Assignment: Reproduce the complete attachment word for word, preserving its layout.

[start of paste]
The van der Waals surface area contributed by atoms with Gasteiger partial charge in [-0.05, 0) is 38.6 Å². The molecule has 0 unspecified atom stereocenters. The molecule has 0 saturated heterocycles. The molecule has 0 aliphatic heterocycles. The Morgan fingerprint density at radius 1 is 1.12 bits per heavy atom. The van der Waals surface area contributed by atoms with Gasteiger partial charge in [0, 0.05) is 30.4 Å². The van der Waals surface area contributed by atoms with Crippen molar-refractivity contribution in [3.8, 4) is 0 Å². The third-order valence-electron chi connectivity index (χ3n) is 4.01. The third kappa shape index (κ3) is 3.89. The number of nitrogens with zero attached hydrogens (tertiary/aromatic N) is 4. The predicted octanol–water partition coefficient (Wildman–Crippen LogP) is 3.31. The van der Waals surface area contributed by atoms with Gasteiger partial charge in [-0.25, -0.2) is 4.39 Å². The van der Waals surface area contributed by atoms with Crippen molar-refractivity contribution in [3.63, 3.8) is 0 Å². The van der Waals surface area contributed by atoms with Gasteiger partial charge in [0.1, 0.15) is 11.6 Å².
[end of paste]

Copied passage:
The van der Waals surface area contributed by atoms with Gasteiger partial charge in [-0.05, 0) is 38.6 Å². The molecule has 0 unspecified atom stereocenters. The molecule has 0 saturated heterocycles. The molecule has 0 aliphatic heterocycles. The Morgan fingerprint density at radius 1 is 1.12 bits per heavy atom. The van der Waals surface area contributed by atoms with Gasteiger partial charge in [0, 0.05) is 30.4 Å². The van der Waals surface area contributed by atoms with Crippen molar-refractivity contribution in [3.8, 4) is 0 Å². The third-order valence-electron chi connectivity index (χ3n) is 4.01. The third kappa shape index (κ3) is 3.89. The number of nitrogens with zero attached hydrogens (tertiary/aromatic N) is 4. The predicted octanol–water partition coefficient (Wildman–Crippen LogP) is 3.31. The van der Waals surface area contributed by atoms with Gasteiger partial charge in [-0.25, -0.2) is 4.39 Å². The van der Waals surface area contributed by atoms with Crippen molar-refractivity contribution in [3.63, 3.8) is 0 Å². The van der Waals surface area contributed by atoms with Gasteiger partial charge in [0.1, 0.15) is 11.6 Å².